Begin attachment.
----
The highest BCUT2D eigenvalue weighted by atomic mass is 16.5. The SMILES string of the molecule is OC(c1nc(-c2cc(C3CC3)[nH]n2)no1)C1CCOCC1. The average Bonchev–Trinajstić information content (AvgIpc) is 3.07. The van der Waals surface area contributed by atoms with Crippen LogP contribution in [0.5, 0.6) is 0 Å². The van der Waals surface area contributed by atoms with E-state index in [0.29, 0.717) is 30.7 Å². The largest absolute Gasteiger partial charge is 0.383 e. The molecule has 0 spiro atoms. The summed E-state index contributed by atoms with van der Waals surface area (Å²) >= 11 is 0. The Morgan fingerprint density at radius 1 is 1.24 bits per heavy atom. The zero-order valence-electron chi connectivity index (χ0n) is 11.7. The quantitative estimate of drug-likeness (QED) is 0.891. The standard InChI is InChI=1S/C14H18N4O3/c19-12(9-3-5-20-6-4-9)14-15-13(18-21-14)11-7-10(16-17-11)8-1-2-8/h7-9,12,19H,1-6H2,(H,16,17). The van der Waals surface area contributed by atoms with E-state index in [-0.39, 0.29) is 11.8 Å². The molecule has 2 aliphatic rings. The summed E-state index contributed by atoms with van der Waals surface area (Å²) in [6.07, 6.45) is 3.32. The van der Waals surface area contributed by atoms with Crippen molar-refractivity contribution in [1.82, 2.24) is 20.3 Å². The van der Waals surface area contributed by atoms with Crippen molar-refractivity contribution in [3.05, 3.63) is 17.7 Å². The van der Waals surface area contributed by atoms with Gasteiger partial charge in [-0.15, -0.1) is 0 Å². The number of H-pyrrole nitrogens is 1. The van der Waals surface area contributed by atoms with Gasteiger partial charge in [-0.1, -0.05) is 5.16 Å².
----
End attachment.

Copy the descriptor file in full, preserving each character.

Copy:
The highest BCUT2D eigenvalue weighted by atomic mass is 16.5. The SMILES string of the molecule is OC(c1nc(-c2cc(C3CC3)[nH]n2)no1)C1CCOCC1. The average Bonchev–Trinajstić information content (AvgIpc) is 3.07. The van der Waals surface area contributed by atoms with Crippen LogP contribution in [0.5, 0.6) is 0 Å². The van der Waals surface area contributed by atoms with E-state index in [0.29, 0.717) is 30.7 Å². The largest absolute Gasteiger partial charge is 0.383 e. The molecule has 0 spiro atoms. The summed E-state index contributed by atoms with van der Waals surface area (Å²) >= 11 is 0. The Morgan fingerprint density at radius 1 is 1.24 bits per heavy atom. The zero-order valence-electron chi connectivity index (χ0n) is 11.7. The quantitative estimate of drug-likeness (QED) is 0.891. The standard InChI is InChI=1S/C14H18N4O3/c19-12(9-3-5-20-6-4-9)14-15-13(18-21-14)11-7-10(16-17-11)8-1-2-8/h7-9,12,19H,1-6H2,(H,16,17). The van der Waals surface area contributed by atoms with E-state index in [-0.39, 0.29) is 11.8 Å². The molecule has 2 aliphatic rings. The summed E-state index contributed by atoms with van der Waals surface area (Å²) in [6.07, 6.45) is 3.32. The van der Waals surface area contributed by atoms with Crippen molar-refractivity contribution in [1.82, 2.24) is 20.3 Å². The van der Waals surface area contributed by atoms with Crippen molar-refractivity contribution in [3.05, 3.63) is 17.7 Å². The van der Waals surface area contributed by atoms with Gasteiger partial charge in [-0.15, -0.1) is 0 Å². The number of H-pyrrole nitrogens is 1. The van der Waals surface area contributed by atoms with Gasteiger partial charge in [-0.1, -0.05) is 5.16 Å².